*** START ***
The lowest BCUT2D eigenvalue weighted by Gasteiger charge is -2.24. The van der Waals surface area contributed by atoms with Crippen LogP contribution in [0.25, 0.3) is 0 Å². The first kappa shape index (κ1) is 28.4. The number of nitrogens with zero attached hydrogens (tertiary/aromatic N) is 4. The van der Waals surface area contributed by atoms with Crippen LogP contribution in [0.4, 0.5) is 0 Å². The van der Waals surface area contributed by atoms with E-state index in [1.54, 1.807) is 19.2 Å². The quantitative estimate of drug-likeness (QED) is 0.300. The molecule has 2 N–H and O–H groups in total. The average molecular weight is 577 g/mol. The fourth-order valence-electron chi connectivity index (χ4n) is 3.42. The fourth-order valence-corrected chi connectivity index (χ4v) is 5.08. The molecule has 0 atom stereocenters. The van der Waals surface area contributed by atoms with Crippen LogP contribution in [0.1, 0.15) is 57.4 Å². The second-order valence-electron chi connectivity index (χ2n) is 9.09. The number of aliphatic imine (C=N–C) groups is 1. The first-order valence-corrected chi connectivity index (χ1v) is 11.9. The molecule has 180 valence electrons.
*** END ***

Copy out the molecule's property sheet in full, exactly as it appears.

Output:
The lowest BCUT2D eigenvalue weighted by Gasteiger charge is -2.24. The van der Waals surface area contributed by atoms with Crippen LogP contribution in [0.25, 0.3) is 0 Å². The first kappa shape index (κ1) is 28.4. The number of nitrogens with zero attached hydrogens (tertiary/aromatic N) is 4. The van der Waals surface area contributed by atoms with Crippen LogP contribution in [0.4, 0.5) is 0 Å². The van der Waals surface area contributed by atoms with E-state index in [1.54, 1.807) is 19.2 Å². The quantitative estimate of drug-likeness (QED) is 0.300. The molecule has 2 N–H and O–H groups in total. The average molecular weight is 577 g/mol. The fourth-order valence-electron chi connectivity index (χ4n) is 3.42. The fourth-order valence-corrected chi connectivity index (χ4v) is 5.08. The molecule has 0 atom stereocenters. The van der Waals surface area contributed by atoms with Crippen LogP contribution in [0.1, 0.15) is 57.4 Å². The second-order valence-electron chi connectivity index (χ2n) is 9.09. The number of aliphatic imine (C=N–C) groups is 1. The first-order valence-corrected chi connectivity index (χ1v) is 11.9. The molecule has 180 valence electrons.